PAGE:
I love babies. I love the big ones, teeny ones, sweet ones and—best of all—the sleeping ones who belong to someone else. When I was growing up, my mama, grandmother, and best baby sitter ever, Mrs. Dillon, would sing me lullabies or church hymns to get me to sleep (and sometimes Daddy would strap me in his Ford truck and let the sounds of the Bogue Chitto back roads or some classic country music lull me to slumber.) Because just about all of my friends have offspring of their own, I've tried to incorporate my love of music into a cool baby gift, besides the standard diaper bag or lame box of baby wipes.
When my close friends have children, I absolutely love to give the "Rockabye Baby!" (CMH Label Group, $16.98) albums (http://www.rockabyebabymusic.com) as a gift. The Rockabye Baby! Albums take your favorite hits and turn them into soothing lullabies for your future rock stars. The series has lullaby renditions of music from The Smiths, Nirvana, The Beatles, AC/DC, U2, Bon Jovi, Bob Marley, Metallica, Depeche Mode, The Pixies, The Flaming Lips and my favorite, The Rolling Stones.
I always get mad props for giving such a rad baby gift, and it's pretty cool to hear "Smells Like Teen Spirit" as a slowed-down children's song. Visit the website to listen to your favorite bands performing rockin' lullabies.
When jam-band guitarist Jerry Garcia of The Grateful Dead and jazz/bluegrass great David Grisman became friends performing music in the '60s, I bet they never thought they would end up creating a children's album. "Not For Kids Only" (AcousticDisc, 1993, $13) is a perfect blend of traditional folk songs performed with traditional instruments (mandolin, guitar, violin) as well as infusing other instruments (Jew's Harp, violoncello, mandocello.)
When I discovered this album baby sitting my baby cousin Emma, I had to get a copy. I've now gone through two copies of this CD, and my favorite song on it is "Jenny Jenkins." Other favorites you might know and remember as a kid growing up are "There Ain't No Bugs on Me," "Hot Corn, Cold Corn" and "Freight Train." To take a listen to these tunes or order a copy, visit http://www.davidgrisman.com.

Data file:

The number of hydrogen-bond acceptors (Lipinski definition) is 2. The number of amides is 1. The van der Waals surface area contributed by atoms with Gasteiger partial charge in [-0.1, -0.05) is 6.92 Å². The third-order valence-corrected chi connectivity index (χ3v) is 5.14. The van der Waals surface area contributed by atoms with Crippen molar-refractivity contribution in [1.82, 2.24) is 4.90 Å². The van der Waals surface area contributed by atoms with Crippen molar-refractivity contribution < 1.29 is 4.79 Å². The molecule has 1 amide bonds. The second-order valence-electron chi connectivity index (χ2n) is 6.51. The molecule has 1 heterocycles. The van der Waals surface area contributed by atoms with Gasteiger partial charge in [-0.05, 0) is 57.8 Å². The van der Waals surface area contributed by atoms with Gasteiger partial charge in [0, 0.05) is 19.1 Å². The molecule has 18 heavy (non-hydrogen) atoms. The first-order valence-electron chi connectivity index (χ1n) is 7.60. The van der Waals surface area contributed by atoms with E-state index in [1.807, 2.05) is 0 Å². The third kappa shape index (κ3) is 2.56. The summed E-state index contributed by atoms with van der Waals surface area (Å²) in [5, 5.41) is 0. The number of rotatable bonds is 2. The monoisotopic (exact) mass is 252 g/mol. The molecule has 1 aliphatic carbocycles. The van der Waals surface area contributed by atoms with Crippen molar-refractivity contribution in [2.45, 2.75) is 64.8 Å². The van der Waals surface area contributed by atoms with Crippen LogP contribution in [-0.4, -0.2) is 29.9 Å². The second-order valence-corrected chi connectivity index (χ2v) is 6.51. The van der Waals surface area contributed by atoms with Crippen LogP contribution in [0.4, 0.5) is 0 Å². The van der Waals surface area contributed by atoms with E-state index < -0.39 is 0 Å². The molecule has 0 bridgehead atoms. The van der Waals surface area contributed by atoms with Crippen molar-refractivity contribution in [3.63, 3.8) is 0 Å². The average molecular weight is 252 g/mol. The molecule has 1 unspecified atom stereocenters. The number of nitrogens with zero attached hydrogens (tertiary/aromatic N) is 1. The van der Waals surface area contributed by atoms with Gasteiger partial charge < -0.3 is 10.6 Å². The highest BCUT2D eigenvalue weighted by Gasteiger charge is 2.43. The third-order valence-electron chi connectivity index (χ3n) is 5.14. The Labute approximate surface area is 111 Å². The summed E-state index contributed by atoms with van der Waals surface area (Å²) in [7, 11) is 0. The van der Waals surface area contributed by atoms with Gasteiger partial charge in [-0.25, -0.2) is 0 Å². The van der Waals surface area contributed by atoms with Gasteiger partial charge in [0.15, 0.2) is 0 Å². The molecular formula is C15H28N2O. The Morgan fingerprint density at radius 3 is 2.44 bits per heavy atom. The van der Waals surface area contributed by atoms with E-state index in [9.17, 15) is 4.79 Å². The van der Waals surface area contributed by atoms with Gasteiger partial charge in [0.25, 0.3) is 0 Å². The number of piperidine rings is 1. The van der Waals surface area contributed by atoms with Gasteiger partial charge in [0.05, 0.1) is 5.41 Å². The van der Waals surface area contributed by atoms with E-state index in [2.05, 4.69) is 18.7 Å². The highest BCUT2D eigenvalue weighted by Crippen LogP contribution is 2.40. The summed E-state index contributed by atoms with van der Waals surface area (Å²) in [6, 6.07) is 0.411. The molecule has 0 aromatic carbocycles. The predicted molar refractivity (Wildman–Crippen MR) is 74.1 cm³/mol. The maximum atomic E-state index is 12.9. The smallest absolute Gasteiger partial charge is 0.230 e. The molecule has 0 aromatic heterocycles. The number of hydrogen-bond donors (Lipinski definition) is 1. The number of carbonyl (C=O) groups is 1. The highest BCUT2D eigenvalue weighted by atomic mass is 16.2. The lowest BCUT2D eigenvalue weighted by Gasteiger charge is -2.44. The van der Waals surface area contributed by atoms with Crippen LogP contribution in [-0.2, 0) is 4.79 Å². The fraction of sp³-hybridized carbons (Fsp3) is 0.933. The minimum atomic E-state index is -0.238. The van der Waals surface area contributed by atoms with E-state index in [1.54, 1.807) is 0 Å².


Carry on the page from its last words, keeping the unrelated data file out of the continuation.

Although this children's album hit stores in 1975, its 2006 reissue through Legacy Records got a resurgence from his influx of fans in the new millennium. "The Johnny Cash Children's Album" (Columbia/Legacy, 1975, $16.95) has America's favorite singing, songwriting, gospel outlaw singing songs for the kiddos. This album features a version of Elvis Presley's "Ol' Shep," a song he and wife, June Carter Cash, wrote called "Dinosaur Song," and one he wrote for his only son titled "I Got a Boy (And His Name is John)." This is another children's album I love to play in my classroom to my babies. To purchase this for your little outlaw in training, find it on the Man in Black's website: http://www.johnnycashstore.com.
When I discovered this children's album a few years ago, I immediately purchased it, ran to the car and popped it into the CD player. I also immediately fell in love with it. "Mary Had a Little Amp: Music's Biggest Stars-Childhood's Greatest Songs" (Sony, 2004, around $25) did a great job pairing up children's songs to the artists performing them. The Dixie Chicks' version of "The Rainbow Connection" is probably the best I've heard, and Bonnie Raitt with Was (Not Was) performing a bluesy rendition of "Baby Mine" from the Disney classic "Dumbo" will have you relaxed in no time. I also love R.E.M's "We Walk," Maroon 5's "Pure Imagination" (from the movie "Willy Wonka and the Chocolate Factory") and Graham Nash's updated version of "Teach Your Children." Roseanne Cash, Madonna, and Ann and Nancy Wilson from Heart also give their voices to this album. Feel free to check this album out either online or at local retail music stores.
I know I'm leaving some great children's albums out, so please suggest any and all to me that your child enjoys hearing. Have a great week, keep the listings coming in and if you see me out and about, please say hello!